Stars Over Llorleya- Chapter Five

Fiction By Anna // 12/17/2007

Chapter the Fifth

Just a bit more of castle-doings before Aria must leave, and we shall go on.

It was a fine day. Gilligan was outside, strolling around the open air courtyards, until he noticed Aria, sitting beside a fountain, buried deep in thought.
"Aria? Where are you?" Gilligan sat beside his friend, waving his hand back and forth in front of the daydreaming girl’s face.
The faraway look left Aria’s eyes. "I am very seriously considering running away to become a pirate before it’s too late and I must leave," she said, very seriously indeed, though Gilligan knew she had obviously been thinking of something else and was making it up on the spot.
"Princess Pirate Aria," Gilligan grinned.
"That’s Captain Princess Pirate Aria to you, Gill," she said, her eyes still grave. "If I do end up running away, you’ll come with me, won’t you?"
Gilligan, suspecting, or foreseeing, a good "lark" coming, grinned again. "I’d follow you to the ends of the world, mate!" he declared boldly, and I believe he meant it.
She smiled. "Let’s be off then!" she cried joyfully, jumping up. She drew out a midnight blue ribbon and tied her dark hair back.
Gilligan also stood, saluting. "First mate Gilligan reporting for duty, Captain!"
Aria grabbed his hand and shook it, laughing. "Welcome aboard, comrade!"
"Let’s slide down the banisters!" She exclaimed eagerly, after a pause. "I mean- let’s view our ship. It’s anchored on the west bay."
Gilligan nodded happily and followed Aria’s lead.
Until they came upon the queen, taking a light stroll on her own, as she sometimes did.
The queen looked at Aria’s carelessly tied hair, all in a disarray, with the sun gleaming red on it, and she sighed. Aria caught her eyes and looked down ashamedly, for she though very highly of her aunt’s opinion, and the eyes of the lady implored quite clearly, Won’t you please let the servants fuss over your hair? It would look so pretty dressed up.
Gilligan, quite unaware, swept a fine bow. "Your Majesty," he said politely.
She smiled at the young, gentlemanly knight. If he does intend to court Aria, as Marcus believes, she thought, I certainly have no objections to his manners.
"Good day, young sir," she said, nodding slightly. "Good day, Aria."
"Good day, Aunt," murmured Aria, fumbling over a curtsy. Why am I always so clumsy in front of the person I most want to be graceful before? she thought miserably.
Before the queen left, she had something to say, barely a whisper, so that Gilligan didn’t hear. "Oh, Aria, I do hope you two weren’t planning on banister sliding again. Remember, it’s restricted. I know you forget sometimes…" she said gently.
Aria felt her cheeks grow warm as a cozy country fireplace. She had forgotten. "Of course, Aunt," she mumbled.
Then the queen and company of two exchanged farewells and parted.
Two weeks until I must leave, Aria thought miserably.

A veritable army of housekeepers was sent ahead of her that day to sweep through and clean up a little. Needless to say, they were horrified at the state of the rooms. And they had no little trouble with clearing the dust.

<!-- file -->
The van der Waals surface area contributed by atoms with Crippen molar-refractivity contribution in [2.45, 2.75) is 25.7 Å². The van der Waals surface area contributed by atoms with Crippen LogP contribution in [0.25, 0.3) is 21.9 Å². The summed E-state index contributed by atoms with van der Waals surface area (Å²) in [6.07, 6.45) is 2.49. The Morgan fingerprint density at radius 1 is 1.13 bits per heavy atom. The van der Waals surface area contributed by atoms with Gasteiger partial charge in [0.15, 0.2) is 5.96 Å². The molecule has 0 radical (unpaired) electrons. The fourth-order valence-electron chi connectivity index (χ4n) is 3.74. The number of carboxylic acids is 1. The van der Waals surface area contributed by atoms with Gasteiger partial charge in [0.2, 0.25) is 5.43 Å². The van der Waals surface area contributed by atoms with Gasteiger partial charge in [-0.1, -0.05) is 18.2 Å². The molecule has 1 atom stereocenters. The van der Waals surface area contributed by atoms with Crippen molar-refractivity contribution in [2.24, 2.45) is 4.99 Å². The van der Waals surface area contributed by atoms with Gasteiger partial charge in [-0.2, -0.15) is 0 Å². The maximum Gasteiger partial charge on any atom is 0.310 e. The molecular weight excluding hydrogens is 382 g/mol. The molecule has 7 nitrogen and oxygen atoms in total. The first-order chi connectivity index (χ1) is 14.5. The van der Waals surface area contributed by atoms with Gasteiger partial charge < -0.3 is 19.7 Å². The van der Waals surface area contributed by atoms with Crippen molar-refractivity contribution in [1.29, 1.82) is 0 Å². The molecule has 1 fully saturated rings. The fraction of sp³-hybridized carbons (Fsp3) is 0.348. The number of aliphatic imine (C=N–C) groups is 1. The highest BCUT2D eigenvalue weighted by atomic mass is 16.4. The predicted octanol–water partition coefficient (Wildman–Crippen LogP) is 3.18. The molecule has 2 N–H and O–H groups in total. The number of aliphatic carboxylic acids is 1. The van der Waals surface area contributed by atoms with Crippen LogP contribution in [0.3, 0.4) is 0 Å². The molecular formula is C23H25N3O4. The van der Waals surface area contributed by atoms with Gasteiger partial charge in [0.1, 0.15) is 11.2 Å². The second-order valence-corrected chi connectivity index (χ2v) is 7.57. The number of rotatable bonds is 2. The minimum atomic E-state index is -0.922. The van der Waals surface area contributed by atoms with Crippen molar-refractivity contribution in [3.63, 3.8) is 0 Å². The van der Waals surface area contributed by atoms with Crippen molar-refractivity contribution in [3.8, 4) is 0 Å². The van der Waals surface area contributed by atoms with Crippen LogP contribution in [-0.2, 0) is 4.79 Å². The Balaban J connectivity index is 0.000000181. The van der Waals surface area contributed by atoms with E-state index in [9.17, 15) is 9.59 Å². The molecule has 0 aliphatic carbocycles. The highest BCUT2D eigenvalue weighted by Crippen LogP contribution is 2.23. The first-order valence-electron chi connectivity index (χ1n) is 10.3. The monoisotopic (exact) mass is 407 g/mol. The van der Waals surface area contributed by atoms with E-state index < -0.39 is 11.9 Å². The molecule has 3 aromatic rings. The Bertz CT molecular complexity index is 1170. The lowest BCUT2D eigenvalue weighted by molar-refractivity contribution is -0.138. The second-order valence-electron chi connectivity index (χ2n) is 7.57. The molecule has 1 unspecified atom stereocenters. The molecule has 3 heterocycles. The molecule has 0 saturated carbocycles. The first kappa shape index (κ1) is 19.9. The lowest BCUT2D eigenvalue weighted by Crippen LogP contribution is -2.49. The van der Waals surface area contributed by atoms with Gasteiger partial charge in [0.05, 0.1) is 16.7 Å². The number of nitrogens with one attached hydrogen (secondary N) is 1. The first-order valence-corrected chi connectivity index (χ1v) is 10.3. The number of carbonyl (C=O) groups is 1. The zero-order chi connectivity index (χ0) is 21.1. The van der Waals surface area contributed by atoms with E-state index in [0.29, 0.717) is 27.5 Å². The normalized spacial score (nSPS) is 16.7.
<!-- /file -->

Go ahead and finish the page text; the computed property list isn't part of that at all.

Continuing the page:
But Aria didn’t know this. All she knew was that she would have to leave, and the mission of the housekeepers had reminded her of it.
Rayne was to go with her. Josh was not. Their reasons are to be kept with Rayne and Josh alone. Rayne was going to be sort of a governess. She would teach Aria practical skills, and a different tutor, a man with a bulbous nose and a sharp voice, was to teach her the rest. Aria did not fancy the man and the man did not fancy her, and because of that he was very hard on her. I will refrain from talking much about him. He does not play a very big part in this book.
"How long until we reach the old castle, please?" Aria called to their guide. They had been on the road three days. Aria had asked to avoid villages and just camp for the night on the ground, to avoid attention, and Marcus and Eirae had finally conceded.
"Two more days, miss," responded the guide over his shoulder.
Aria had loved the traveling, burying the dread that lay beyond. She looked at her land from horseback, reveling in its splendor.
The country of Llorleya is like its name: A pleasant, roll-of-the-tongue name, flowing and smooth. It is swift and beautiful as a butterfly that rests on your hand fleetingly and flies away to share it’s beauty; like honey: sweet and long-lingering on the tongue. Not a large country, just the right size, perhaps equal to Iceland. A good place, that country. Aria felt fortunate to be next in line to rule it.
There it is, Aria thought. To her, here was an end to everything, and yet, also a new beginning.
The old castle loomed before her. It wasn’t actually big or unfriendly in appearance, but she eyed it as menacing because of all the loathing and resentment she had stored for it. But soon she began to like it better. She sensed the magical aspect of the place, but she seemed to welcome it more than ward it off. This may have been partly due to the servants, whose nervous, jumpy talk and stubborn belief that the place was haunted highly amused her, and, as a consequence, convinced her more and more that it was good magic. Rayne was no longer afraid of the magic, knowing it was Wynd’s. She wondered if she would see the fairy again.